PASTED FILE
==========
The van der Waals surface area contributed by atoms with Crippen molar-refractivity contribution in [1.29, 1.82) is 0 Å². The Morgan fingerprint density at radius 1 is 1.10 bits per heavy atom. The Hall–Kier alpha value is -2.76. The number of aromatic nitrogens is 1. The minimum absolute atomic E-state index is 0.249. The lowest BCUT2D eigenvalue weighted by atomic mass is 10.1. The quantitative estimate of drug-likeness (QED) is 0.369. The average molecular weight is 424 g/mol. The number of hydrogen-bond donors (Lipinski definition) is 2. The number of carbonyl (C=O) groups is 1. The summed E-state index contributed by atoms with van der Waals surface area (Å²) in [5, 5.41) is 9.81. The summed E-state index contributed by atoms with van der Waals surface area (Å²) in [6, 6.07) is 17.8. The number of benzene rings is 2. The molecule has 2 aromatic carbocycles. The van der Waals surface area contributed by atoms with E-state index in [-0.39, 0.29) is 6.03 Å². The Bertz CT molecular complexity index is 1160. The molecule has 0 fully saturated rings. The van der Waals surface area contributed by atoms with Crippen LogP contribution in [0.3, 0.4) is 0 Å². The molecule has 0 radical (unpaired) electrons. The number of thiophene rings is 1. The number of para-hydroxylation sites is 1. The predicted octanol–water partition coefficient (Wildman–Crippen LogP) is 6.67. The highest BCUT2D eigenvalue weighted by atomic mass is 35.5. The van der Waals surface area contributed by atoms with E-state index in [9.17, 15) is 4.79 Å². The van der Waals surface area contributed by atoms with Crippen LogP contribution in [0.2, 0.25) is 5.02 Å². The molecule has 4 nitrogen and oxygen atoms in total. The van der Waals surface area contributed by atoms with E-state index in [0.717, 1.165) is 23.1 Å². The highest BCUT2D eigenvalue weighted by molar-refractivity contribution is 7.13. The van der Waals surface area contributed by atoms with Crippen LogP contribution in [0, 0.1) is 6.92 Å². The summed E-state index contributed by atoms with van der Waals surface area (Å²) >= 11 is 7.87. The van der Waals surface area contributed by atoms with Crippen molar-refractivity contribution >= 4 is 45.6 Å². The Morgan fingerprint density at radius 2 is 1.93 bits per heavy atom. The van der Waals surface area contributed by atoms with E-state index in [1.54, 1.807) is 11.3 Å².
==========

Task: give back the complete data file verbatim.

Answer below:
The van der Waals surface area contributed by atoms with Crippen molar-refractivity contribution in [1.29, 1.82) is 0 Å². The Morgan fingerprint density at radius 1 is 1.10 bits per heavy atom. The Hall–Kier alpha value is -2.76. The number of aromatic nitrogens is 1. The minimum absolute atomic E-state index is 0.249. The lowest BCUT2D eigenvalue weighted by atomic mass is 10.1. The quantitative estimate of drug-likeness (QED) is 0.369. The average molecular weight is 424 g/mol. The number of hydrogen-bond donors (Lipinski definition) is 2. The number of carbonyl (C=O) groups is 1. The summed E-state index contributed by atoms with van der Waals surface area (Å²) in [5, 5.41) is 9.81. The summed E-state index contributed by atoms with van der Waals surface area (Å²) in [6, 6.07) is 17.8. The number of benzene rings is 2. The molecule has 2 aromatic carbocycles. The van der Waals surface area contributed by atoms with E-state index in [-0.39, 0.29) is 6.03 Å². The Bertz CT molecular complexity index is 1160. The molecule has 0 fully saturated rings. The van der Waals surface area contributed by atoms with Crippen LogP contribution in [0.3, 0.4) is 0 Å². The molecule has 0 radical (unpaired) electrons. The number of thiophene rings is 1. The number of para-hydroxylation sites is 1. The predicted octanol–water partition coefficient (Wildman–Crippen LogP) is 6.67. The highest BCUT2D eigenvalue weighted by atomic mass is 35.5. The van der Waals surface area contributed by atoms with E-state index in [9.17, 15) is 4.79 Å². The van der Waals surface area contributed by atoms with Crippen LogP contribution in [0.2, 0.25) is 5.02 Å². The molecule has 4 nitrogen and oxygen atoms in total. The van der Waals surface area contributed by atoms with E-state index in [0.717, 1.165) is 23.1 Å². The highest BCUT2D eigenvalue weighted by molar-refractivity contribution is 7.13. The van der Waals surface area contributed by atoms with Crippen LogP contribution in [0, 0.1) is 6.92 Å². The summed E-state index contributed by atoms with van der Waals surface area (Å²) >= 11 is 7.87. The van der Waals surface area contributed by atoms with Crippen molar-refractivity contribution >= 4 is 45.6 Å². The Morgan fingerprint density at radius 2 is 1.93 bits per heavy atom. The van der Waals surface area contributed by atoms with E-state index in [1.54, 1.807) is 11.3 Å².